Battling the inner student
As one reads an OU text, one is supposed to make one's own notes. This is a very effective way to comprehend and absorb information.
But I just can't do it. I am haunted by an inner student with a siren voice, who:
- Is ok with education in theory, but
- forbids starting homework until the last possible moment, and
- absolutely will not countenance the making of notes from printed text. "What's the point of that? You know you will never read them back, even in revision. I mean, it's not like the textbook is going to go away, is it?" she says.
I suspect I am not the only one thus afflicted by this daemon of laziness. But there are ways around.
Write quizzes not notes.
Super Memo is an excellent memorising program that allows you to test yourself daily, playing back questions at special intervals calculated to allow the maximum amount of information be absorbed for the minimum effort. Questions that you flunk come around more often, until they are mastered.
Instead of taking notes, as I read each chapter I condensed it into the form of a quiz using these rules. Then I uploaded the questions to my old Palm Treo smartish phone, ready for use anywhere, anytime.
This technique was acceptable to the inner student, because she has to admit that by creating a quiz that runs on my phone, we were making something new and distinct, and not "wasting time" producing an inferior version of an existing resource. And although she hated the work involved, even she admitted it is worth it to avoid going into the exam underprepared.
Next page: The exam
CASE STUDY: GCSE Physics
Nuffield may have been all about films of falling apples etc but it wasn't as bad as what I'm seeing in my sons GCSE physics papers (admittedly he's only done modules 1,2,3 so far which would also be done by "single science" pupils and I'm assured later modules are more "physicsy"). In GCSE it would more more along the lines of:
Helen has just seen a film about gravity causing apples to fall from trees. Helen also knows an apple counts as one of her "five-a-day" target.
Q1: Helen wonders if gravity causes all "five-a-day" items to fall out of trees - give examples of one that dont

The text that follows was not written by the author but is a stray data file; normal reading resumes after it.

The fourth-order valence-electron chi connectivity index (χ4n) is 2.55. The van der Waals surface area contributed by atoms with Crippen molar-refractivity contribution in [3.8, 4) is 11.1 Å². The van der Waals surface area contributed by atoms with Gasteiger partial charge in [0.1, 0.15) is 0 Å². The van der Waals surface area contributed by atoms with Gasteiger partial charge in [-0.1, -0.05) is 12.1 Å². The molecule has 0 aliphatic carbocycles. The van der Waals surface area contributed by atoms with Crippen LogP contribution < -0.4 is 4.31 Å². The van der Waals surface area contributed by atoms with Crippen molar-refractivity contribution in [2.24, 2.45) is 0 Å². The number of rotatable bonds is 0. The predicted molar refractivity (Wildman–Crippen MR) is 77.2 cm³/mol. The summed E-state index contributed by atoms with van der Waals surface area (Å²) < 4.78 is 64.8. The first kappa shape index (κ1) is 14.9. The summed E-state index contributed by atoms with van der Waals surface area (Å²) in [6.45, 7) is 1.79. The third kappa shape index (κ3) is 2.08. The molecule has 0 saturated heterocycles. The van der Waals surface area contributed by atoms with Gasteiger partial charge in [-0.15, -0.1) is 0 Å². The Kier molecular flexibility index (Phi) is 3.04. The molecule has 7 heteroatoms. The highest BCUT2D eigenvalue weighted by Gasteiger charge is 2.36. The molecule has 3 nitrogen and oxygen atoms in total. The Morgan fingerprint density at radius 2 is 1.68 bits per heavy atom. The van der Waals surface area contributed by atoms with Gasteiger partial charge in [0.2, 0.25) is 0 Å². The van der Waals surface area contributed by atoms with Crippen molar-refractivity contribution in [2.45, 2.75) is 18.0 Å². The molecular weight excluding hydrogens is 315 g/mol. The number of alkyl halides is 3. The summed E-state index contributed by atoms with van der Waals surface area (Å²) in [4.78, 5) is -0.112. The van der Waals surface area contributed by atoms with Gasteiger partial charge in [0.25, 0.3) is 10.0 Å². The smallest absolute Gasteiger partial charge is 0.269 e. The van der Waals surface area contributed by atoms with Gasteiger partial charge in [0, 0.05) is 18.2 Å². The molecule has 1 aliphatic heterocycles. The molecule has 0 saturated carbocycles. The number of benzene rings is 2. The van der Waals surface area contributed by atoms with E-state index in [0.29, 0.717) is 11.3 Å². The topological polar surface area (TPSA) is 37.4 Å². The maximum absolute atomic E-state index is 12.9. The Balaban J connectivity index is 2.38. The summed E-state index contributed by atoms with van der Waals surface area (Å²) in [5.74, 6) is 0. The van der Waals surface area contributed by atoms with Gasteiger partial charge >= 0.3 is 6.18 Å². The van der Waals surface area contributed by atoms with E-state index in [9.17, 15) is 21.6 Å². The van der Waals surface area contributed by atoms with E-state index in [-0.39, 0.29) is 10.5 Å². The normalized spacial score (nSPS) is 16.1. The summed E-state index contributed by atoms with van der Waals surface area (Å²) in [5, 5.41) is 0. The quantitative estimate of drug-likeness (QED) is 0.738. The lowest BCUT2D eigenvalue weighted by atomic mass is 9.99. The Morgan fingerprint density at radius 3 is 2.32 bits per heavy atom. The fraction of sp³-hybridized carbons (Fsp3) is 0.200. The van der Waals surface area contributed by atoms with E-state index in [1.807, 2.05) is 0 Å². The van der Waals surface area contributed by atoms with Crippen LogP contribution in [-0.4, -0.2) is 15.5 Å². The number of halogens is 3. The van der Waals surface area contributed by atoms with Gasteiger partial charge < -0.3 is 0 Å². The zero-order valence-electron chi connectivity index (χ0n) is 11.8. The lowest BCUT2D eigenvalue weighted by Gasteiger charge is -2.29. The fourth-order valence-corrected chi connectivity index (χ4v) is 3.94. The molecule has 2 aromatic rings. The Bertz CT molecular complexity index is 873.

Q2: Helen thinks it might be dangerous if gravity causes an apple to fall from a tree onto her head. Give examples of two ways in which she could keep safe.
Q1 award a mark for any root vegetable or for a fruit such as rasperberry if accompanied by explanation that they normally need to be picked and don't fall off. Also award a mark for Tomato Ketchup if accompanied by explanation that Tomato Ketchup counts as a vegetable and doesn't grow on trees.
Q2 award 1 mark for each of "avoiding sitting under apple trees" and "wearing a protective helmet". Do not award marks for "cutting down all the apple trees" as this would increase greenhouse gases.
Might be of an exaggeration but I think not by much!
We'll miss it when its gone...
8K for a post grad course is a bargain and will be looked at with nostalgia compared to the future costs of a getting higher education.
Anyway what's the alternatives for someone who has already a career in IT with family and mortgage. Go to a university full time? Assuming you can find a place, what are you and your going to live on for the 4 years? Company sponsorship, maybe but difficult to arrange when companies are more likely to looking to lay off than support your educational ambitions.
Exams - A necessary evil and at least it does force you to learn the stuff. Compare that to other "professional" courses where the only requirement is that you look half awake for a few days before being given a certificate that is not worth the paper its written on.
The courses. Yes the update rate could be quicker, buts its costs a lot to print those books you like putting your post its on and even more to rewrite them. I found most useful the "soft" humanity-oriented topics because it was a gap in my IT education and these areas do not change as much as some of the others.Maybe in a few years time when we will be given a complimentary iPad to read our material on it will be better, however until then....
My only real criticism of the courses is that the OU is becoming a Java monoculture. I know the OU is not the only university to suffer this, but it would be nice if there was at least a nod to some of the fringes of computer science such as functional programming languages, etc
Anyway I'm glad like me, Verity enjoyed the experience. The OU is one of those British institutions that shouldn't work but does. It is a greater then the sum of its parts. That's of course until the this government gets its hands on it and sends it to the education market forces grave yard.
>Yup, these are definitely the boys to go to if you want to learn how to make great software.
I find that you can pick that up as you go along. I fully expect to know everything and be perfect the day after I retire :)